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A Garment is not Sustainable if the Fabric isn't: Impact of Synthetic clothing on the Environment

More than 500,000 metric tonnes of microplastics, most of which are shed in the washing machine and end up in the soil and ocean as plastic soup, are released into the environment every year from our clothing.

They get into our bloodstream and food. Brands claim to lessen this issue, but is there any other option outside simply avoiding synthetic fabrics? Mesh bags, designed to catch these microfibers discharged during the laundry cycle, are now widely available from many merchants. According to Zara and BASF, a unique detergent they developed decreases shedding by as much as 80%. According to Samsung, a new washing machine created in collaboration with Patagonia can cut microplastic pollution by up to 54%. However, some environmental experts disagree that the focus should be on the design choices that lead to the problem in the first place rather than on what consumers can do to prevent shedding.

As the name implies, tackling microfibres begins with an examination of the fibres, yarns, weaves, and knits used to create finished garments. They can have a wide range of characteristics, with some being more likely to shed than others. According to 2017 UN estimates, the fashion industry is now accountable for 35% of yearly microplastic emissions due to the exponential growth of polyester garments over the past 20 years. Natural fibres like cotton and wool that emit microfibers are also a cause for worry, especially if the biodegradability of the fibres is hampered by dyes or chemical coatings.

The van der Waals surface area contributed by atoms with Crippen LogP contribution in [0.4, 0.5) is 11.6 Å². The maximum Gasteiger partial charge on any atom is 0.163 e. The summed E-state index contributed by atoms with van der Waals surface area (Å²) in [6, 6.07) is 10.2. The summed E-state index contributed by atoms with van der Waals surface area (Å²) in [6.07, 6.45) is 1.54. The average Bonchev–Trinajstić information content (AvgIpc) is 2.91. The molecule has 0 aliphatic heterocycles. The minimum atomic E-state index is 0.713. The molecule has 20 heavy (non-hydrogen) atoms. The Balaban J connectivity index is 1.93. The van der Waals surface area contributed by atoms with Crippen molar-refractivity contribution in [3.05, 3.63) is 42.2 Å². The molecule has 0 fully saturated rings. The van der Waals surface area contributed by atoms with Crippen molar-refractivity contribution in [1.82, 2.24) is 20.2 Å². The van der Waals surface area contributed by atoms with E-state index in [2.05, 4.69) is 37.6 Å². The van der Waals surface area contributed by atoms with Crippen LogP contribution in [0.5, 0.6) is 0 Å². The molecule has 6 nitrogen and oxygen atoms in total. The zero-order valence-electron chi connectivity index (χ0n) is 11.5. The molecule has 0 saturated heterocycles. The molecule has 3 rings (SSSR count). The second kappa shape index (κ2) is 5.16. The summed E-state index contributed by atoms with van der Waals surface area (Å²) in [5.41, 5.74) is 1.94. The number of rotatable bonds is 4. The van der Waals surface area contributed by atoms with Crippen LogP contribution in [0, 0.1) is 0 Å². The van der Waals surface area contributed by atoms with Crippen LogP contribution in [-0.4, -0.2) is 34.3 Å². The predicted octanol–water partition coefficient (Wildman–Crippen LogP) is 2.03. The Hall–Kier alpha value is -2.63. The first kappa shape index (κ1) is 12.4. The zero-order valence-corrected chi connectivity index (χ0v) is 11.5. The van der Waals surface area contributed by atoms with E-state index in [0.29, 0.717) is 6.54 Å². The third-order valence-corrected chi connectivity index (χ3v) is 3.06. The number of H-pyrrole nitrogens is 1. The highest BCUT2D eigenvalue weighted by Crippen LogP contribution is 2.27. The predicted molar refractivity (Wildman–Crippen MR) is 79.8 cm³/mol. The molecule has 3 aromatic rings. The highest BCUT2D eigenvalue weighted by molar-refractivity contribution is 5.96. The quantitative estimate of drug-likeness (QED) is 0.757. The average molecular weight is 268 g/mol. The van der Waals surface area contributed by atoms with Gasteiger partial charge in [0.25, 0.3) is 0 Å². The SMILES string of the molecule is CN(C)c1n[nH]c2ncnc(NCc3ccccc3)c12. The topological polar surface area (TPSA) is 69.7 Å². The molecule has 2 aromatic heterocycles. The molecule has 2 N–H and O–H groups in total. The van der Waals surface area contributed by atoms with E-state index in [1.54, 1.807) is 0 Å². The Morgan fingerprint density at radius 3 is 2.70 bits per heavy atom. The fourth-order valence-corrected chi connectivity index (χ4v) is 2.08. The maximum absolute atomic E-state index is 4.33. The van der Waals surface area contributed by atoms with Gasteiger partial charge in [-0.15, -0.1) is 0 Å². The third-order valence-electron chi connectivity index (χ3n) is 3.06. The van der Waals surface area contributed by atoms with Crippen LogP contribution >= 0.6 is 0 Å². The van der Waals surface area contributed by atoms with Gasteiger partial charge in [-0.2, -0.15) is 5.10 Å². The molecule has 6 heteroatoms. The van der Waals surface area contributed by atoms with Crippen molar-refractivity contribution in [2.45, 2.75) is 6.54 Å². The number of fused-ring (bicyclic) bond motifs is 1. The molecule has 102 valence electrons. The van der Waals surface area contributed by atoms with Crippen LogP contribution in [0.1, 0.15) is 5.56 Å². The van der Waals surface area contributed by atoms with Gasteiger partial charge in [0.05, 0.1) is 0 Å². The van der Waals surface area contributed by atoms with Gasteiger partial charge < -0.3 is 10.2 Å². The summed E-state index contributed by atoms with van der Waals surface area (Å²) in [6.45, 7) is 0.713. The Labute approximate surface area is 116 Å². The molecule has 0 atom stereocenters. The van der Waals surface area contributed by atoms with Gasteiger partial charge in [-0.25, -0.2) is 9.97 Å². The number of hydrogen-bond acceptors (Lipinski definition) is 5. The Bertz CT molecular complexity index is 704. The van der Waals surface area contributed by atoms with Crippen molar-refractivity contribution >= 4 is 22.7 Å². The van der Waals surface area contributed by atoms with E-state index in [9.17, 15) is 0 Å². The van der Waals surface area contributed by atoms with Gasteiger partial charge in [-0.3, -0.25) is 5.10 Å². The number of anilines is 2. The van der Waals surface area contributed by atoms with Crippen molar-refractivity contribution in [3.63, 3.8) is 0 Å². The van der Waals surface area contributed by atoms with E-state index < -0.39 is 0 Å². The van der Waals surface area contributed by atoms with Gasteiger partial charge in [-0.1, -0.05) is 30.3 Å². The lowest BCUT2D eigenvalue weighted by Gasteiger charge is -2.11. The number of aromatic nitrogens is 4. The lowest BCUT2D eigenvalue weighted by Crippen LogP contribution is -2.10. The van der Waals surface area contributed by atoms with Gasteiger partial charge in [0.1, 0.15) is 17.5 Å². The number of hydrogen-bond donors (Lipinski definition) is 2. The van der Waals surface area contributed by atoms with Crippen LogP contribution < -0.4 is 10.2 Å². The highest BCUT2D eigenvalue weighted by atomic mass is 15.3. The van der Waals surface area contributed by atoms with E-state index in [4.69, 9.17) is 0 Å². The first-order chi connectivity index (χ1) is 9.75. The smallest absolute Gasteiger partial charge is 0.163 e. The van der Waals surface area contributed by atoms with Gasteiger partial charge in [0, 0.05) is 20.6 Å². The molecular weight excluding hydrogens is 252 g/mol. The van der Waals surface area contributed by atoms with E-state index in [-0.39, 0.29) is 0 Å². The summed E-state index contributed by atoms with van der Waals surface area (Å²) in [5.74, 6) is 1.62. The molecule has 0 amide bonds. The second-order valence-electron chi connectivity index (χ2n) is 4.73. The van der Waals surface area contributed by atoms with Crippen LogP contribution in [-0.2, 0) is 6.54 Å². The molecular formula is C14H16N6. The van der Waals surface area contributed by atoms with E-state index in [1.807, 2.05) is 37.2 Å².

Research into the types of fibres and textiles that are most susceptible to shedding has increased along with awareness of the problem. The Microfibre Consortium has compiled shedding information for more than 600 different fabrics as part of its mission to enhance microfiber research and solutions in the textile industry. Many in-house studies have also been conducted by brands like Under Armour and Patagonia, the sportswear behemoth known for its fleeces and puffer vests as much as for its environmental activism.

Textiles undergo an industrial washing process that produces a sizable quantity of microfibre shedding before they are ever placed in customers' washing machines. According to research from an environmental organisation, textile manufacturing releases 120,000 metric tonnes of synthetic microfibres annually, compared to 530,000 metric tonnes in the consumer-use phase.

According to research conducted by Forum for the Future and Singapore-based textile company Ramatex, businesses could lower these volumes by lowering water usage and temperatures during wet processing and dyeing, but with currently available technology, that can result in compromises on quality and consistency in the finished products. The report found that lower-impact dyeing innovations like waterless printing, supercritical CO2 chambers (which use dyes dissolved in gas rather than water), or dope-dyeing (which injects pigment into synthetics at the plastic-pellet stage) could be transformative in lowering microfibre pollution at the manufacturing level.


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